98 The case study The question: What are the barriers and facilitators of patient autonomy post stroke ? The studies: 1.Proot I et al, Patient autonomy during rehabilitation: the experiences of stroke patients in nursing homes, International Journal of Nursing Studies, 2000; 37: Mangset M et al, Were just sick people, nothing else:... Factors contributing to elderly stroke patients satisfaction with rehabilitation, Clinical Rehabilitation, 2008; 22:

99 Data extraction What is it? An attempt to reduce a mass of material (your included papers) to a much smaller body of text and numbers, amenable to analysis and the interpretation of findings

100 Data extraction form Location Setting Sample (n) Age, Gender, Ethnicity and other relevant variables (e.g. Marital status, socio-economic status) Intervention (if any) Outcomes and results Study design Data collection method Quality assessment criteria Further citations Format?????

101 Example form: Proot 2000

102 What results do you extract? What is your question? Question: What are the barriers and facilitators of patient autonomy post-stroke? Keep the question in mind as you read: Are the data relevant to this question? Is the question answered by the data?

103 Extraction of results Results sections of included studies: Authors statements clearly-supported by data and/or Verbatim quotations... It was often difficult to distinguish [Schutzs] first- from second-order constructs Atkins et al. Conducting a meta-ethnography of qualitative literature: Lessons learnt, BMC Med Res Methodol 2008; 8: 21 Schutz A. Collected Papers 1971; vol.1: 361.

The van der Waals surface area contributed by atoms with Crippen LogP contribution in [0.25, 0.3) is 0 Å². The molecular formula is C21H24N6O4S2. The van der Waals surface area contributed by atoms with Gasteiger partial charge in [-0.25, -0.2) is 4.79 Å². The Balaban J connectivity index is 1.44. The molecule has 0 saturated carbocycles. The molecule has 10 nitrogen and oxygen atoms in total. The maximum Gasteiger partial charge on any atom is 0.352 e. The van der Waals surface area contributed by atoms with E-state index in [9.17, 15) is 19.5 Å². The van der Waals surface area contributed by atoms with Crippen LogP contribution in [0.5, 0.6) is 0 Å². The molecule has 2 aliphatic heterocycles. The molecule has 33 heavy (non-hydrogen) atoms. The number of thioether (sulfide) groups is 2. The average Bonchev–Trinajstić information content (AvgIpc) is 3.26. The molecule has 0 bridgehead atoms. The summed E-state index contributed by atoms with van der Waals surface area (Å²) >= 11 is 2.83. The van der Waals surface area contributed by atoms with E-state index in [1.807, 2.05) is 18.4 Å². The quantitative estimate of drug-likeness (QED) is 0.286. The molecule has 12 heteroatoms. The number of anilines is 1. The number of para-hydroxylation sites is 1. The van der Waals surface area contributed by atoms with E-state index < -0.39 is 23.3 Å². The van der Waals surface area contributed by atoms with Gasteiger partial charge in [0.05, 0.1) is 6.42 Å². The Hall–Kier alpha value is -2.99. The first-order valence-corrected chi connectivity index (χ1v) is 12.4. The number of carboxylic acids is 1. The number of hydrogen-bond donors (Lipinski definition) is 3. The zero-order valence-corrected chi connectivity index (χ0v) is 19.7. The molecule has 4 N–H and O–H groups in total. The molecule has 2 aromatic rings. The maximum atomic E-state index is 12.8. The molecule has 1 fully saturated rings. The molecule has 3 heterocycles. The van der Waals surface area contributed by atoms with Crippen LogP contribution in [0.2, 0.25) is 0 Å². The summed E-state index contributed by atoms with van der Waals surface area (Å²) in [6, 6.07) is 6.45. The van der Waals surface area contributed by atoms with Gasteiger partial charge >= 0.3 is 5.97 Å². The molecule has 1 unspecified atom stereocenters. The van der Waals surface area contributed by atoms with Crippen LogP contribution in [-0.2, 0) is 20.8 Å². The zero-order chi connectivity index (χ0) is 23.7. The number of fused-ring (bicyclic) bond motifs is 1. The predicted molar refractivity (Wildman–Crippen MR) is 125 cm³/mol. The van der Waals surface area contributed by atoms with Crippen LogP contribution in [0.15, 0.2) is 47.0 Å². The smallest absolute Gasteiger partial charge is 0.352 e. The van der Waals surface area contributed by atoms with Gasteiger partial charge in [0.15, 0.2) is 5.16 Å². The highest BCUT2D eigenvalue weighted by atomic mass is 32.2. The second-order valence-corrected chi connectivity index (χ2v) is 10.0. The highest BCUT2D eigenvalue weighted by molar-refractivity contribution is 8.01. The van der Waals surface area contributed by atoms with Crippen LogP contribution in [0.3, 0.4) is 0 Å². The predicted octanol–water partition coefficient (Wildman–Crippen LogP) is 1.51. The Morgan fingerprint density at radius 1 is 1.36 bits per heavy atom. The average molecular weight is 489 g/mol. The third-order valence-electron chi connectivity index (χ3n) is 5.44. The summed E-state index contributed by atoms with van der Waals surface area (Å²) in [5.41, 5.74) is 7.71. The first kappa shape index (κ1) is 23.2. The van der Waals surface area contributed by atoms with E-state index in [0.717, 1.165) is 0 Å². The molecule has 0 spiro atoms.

104 From: Mangset p.829

105 Extracting data for thematic analysis

106

107 Extracting or coding data using framework analysis Framework developed from... Kirkevold M et al. Promoting psychosocial well-being following a stroke: developing a theoretically and empirically sound complex intervention, International Journal of Nursing Studies, 2012; 49:

108 Extracting or coding data using framework analysis Code numberThemeDefinition 1DignityA self-concept characterised by self-valuing, self-acceptance, usefulness and belief in oneself 2Well-beingA basic mood of joy, pleasure and wellbeing; the absence of feelings of emptiness or sadness 3CopingAbility to adapt and cope within home and hospital settings 4Family SupportRelations with immediate family 5Support for patients coping efforts Patients take responsibility and are supported by others in this 6Bodily changes and impairments Difficulties generated by residual or post- stroke conditions Handout 5

109 Extracting or coding data using framework analysis

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111

112

113 Extraction and coding: Practical Consider the full framework in Handout 5 Consider extracts A, B and C on Handout 6 Code the extracted data according to the framework by entering the number of the framework code in the right- hand column on Handout 6 Note: Data may be assigned more than 1 theme No code in the framework, in your opinion, might capture, fit or reflect the data. If this is the case, enter New theme into the right-hand column 10 minutes: Individual and compare with neighbour; 5 minutes: Discussion of results and experiences